Saturday Spins Returns: Yeehaw
When we last sat around the campfire and explored a round piece of wax it was 2019 and it was before Christmas. A lot has happened since then: me and my family moved into a new house, I became a father again, and I have returned my set up to its former glory. Here comes the boring equipment digression, please scroll ahead if hi-fi equipment is not your thing.
In the first Saturday Spin post, I wrote about my “A” team and my “B” team set up. Here is the “A” team and also the current set up:
- Turntable-Technics SL-1200MK2 with an Audio Technica AT-VM95e cartridge in an Ortofon SH-4 headshell.
- Integrated Amplifier-Cambridge Audio 340A SE
- Preamp-Cambridge Audio 640P
- Speakers-Klipsch Forte II
Fun story about those Klipsch Forte IIs, I picked them up at a garage sale, not knowing their value, for around $50.00. The seller didn’t know their value either.
This week’s spin features an album that dropped in March 2019, featuring a mysterious man in a frayed lone ranger mask. He has taken the music world by storm, thanks to his over-the-top outfits and mysterious appearance. He is never seen without his trademark frayed lone ranger mask, although people already have a pretty good idea of who he is. However, for the sake of his art, I will only refer to him as Orville Peck.
I am a part of a few alt-country and Americana groups on Facebook, really one of the few reasons I keep my Facebook profile, and in early summer I started to see this weirdo in a frayed lone ranger mask accompanying music video posts in the groups. One day, I decided to give him a listen. I was blown away by his extremely unique voice, not to mention the extremely unique persona.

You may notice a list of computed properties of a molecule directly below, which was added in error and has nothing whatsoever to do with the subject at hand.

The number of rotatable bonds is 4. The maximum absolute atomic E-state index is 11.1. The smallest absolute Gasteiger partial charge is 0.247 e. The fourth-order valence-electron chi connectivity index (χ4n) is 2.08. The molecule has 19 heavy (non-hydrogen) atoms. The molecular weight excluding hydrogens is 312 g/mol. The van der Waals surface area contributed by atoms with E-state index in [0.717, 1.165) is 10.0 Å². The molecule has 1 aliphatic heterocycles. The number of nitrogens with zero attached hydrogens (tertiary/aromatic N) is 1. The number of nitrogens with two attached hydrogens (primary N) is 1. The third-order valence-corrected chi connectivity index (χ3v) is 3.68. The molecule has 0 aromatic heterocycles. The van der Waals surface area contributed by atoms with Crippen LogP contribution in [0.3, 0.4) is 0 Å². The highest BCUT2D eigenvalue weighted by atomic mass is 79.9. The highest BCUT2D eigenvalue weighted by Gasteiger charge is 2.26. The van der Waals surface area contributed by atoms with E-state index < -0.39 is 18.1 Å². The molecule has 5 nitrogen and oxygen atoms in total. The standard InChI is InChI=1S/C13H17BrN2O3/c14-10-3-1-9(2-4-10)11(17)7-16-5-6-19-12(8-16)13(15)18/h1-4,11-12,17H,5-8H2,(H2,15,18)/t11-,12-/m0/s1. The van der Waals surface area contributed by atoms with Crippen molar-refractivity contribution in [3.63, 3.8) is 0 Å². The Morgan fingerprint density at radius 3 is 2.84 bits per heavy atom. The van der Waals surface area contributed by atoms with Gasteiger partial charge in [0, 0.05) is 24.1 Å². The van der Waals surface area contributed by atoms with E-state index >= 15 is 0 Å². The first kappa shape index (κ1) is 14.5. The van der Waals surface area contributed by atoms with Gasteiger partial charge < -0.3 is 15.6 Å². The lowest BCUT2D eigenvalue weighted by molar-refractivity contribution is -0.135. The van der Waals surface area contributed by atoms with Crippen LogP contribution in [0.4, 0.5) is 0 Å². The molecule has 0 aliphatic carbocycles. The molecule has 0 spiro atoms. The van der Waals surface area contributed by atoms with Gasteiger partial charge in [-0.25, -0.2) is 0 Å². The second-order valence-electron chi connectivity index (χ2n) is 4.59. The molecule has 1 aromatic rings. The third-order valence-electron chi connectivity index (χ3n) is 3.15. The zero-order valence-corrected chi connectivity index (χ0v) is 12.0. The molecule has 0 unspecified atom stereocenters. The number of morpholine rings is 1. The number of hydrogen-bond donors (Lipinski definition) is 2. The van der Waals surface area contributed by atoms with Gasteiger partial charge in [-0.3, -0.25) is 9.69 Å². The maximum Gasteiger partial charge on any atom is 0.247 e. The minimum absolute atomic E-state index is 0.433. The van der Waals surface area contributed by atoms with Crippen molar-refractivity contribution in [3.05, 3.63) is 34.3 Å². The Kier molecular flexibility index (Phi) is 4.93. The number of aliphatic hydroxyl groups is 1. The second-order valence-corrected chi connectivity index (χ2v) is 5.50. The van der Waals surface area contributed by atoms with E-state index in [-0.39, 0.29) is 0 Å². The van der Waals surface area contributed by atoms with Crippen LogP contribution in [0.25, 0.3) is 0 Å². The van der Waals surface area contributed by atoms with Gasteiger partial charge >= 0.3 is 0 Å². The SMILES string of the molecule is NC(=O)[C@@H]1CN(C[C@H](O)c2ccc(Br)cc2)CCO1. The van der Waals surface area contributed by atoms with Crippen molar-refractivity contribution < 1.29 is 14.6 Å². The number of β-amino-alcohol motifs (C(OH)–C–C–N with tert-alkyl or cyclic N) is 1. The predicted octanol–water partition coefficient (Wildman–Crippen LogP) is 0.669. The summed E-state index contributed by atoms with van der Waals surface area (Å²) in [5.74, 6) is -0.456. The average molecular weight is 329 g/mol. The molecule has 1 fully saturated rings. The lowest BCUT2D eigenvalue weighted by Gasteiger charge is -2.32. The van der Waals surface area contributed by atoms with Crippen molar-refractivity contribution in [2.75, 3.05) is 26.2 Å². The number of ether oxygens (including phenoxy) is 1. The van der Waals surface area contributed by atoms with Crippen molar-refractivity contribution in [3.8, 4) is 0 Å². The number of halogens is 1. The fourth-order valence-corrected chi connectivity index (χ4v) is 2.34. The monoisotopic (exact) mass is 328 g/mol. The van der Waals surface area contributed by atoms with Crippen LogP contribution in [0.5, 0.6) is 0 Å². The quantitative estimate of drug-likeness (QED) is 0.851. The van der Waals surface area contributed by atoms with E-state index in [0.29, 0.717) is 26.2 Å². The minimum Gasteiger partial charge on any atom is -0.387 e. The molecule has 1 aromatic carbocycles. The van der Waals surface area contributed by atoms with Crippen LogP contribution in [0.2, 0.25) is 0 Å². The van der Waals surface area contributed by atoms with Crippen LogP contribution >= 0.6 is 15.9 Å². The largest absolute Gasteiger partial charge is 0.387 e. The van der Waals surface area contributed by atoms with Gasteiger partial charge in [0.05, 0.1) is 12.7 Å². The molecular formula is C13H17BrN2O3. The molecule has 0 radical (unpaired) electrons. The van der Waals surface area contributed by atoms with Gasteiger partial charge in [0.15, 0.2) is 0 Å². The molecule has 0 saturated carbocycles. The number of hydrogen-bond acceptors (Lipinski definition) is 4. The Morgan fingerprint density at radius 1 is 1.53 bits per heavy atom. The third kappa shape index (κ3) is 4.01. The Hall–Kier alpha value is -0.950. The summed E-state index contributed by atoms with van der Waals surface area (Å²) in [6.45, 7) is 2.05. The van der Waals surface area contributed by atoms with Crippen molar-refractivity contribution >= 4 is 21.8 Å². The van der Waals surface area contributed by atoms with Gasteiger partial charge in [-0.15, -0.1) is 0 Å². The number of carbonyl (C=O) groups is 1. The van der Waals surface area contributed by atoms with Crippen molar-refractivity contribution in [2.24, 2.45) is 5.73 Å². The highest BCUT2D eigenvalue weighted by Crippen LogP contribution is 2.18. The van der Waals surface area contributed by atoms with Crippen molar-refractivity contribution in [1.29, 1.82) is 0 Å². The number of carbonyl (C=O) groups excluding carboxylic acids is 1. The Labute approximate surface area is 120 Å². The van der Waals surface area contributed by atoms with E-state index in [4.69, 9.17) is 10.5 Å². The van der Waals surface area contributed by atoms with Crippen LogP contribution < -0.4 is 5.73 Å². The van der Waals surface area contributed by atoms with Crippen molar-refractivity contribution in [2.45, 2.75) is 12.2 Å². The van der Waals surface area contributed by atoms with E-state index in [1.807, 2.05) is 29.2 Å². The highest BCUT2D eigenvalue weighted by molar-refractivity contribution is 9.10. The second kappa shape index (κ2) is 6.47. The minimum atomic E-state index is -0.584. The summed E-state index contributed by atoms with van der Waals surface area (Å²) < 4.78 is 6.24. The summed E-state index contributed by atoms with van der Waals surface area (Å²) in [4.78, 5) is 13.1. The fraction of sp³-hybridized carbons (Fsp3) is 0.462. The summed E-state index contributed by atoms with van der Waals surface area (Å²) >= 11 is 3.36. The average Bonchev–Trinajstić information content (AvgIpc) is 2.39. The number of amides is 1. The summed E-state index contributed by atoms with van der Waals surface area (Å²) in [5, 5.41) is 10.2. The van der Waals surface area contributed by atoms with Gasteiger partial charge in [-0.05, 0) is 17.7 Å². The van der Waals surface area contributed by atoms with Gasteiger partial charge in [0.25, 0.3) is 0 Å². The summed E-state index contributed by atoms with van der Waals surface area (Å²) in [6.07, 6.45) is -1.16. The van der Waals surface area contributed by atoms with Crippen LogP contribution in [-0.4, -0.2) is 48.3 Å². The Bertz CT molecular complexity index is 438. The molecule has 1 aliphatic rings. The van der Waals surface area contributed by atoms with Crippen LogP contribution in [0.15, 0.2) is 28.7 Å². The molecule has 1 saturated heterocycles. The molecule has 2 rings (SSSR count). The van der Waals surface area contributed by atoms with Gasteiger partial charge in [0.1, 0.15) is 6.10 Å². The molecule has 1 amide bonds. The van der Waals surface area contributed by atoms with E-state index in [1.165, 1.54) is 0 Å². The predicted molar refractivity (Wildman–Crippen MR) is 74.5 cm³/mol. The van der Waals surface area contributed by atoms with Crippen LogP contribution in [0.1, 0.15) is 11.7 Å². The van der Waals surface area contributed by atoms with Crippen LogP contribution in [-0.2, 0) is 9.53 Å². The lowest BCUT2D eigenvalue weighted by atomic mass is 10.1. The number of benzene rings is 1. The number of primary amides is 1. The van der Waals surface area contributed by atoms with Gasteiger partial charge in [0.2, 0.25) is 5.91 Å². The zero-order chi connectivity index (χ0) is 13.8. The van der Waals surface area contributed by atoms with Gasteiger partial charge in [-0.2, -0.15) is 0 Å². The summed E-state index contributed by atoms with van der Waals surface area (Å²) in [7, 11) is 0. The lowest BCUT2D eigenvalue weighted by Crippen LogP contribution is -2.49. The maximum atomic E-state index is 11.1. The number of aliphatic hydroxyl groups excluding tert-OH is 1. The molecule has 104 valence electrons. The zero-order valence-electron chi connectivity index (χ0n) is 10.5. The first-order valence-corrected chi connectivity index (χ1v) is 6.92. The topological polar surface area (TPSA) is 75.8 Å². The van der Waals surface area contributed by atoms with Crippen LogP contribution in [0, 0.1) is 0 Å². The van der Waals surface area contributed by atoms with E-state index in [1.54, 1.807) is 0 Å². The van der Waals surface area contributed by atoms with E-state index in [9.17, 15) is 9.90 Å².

I missed the boat on the first pressing red LP, which can be found on the secondary market, but was able to snag the second pressing white vinyl from a local record store. I visited the record store more than once trying to find it, but it kept selling out. I finally put my full collection back together after the move and spun this LP, and wow does it sound amazing.1 I turned the volume dial to about “3” and my wife could still hear it upstairs! She would later remark, “I heard you listening to that Orville Redenbacher album or whatever.”
The good news is that the toddler stayed asleep, as did the newborn. Can’t wait to have them both in what will be a combination listening/play room. The jacket and sleeve are pretty minimalist, but it did come with a pretty sweet poster.
Anyway, I cannot stress enough that you should all go give Orville a listen. He is one of these artists that will save real country music. He doesn’t sound like that manufactured nonsense that comes out of Nashville these days.
Tracks I Think Are Great
I posted the video of one of my favorite tracks above, “Turn to Hate” is an upbeat song that sounds like if Steve Earle and basically any new wave band had a baby. “Dead of Night” is a great opening song that really sets the cowboy-out-on-the-prairie mood of the whole album. Thematically speaking, Peck is openly gay, so a lot of the songs explore that through the whole cowboy ethos thing.
“Hope to Die,” “Old River,” and “Buffalo Run” sound like they are in the running to be part of the next Tarantino spaghetti western soundtrack. “Take You Back (The Iron Hoof Cattle Call)” is my second favorite song on Pony and the following live video of that song is a good example as to the talent and energy Peck has.
“Roses are Falling” rings with the same sincerity as a Buck Owens or Conway Twitty ballad. Peck speaks over the music like a modern day Johnny Cash did on the American recordings. Finally, rounding out the record is “Nothing Fades Like the Light,” which is a slow and melodic song with a trancelike quality. The words will get stuck in your head if you let them. Hell, the whole damn album is an ear worm.
Peck’s live backing band is Canadian punk/indie rock band FRIGS. It doesn’t appear that the whole band performed as personnel on the record itself.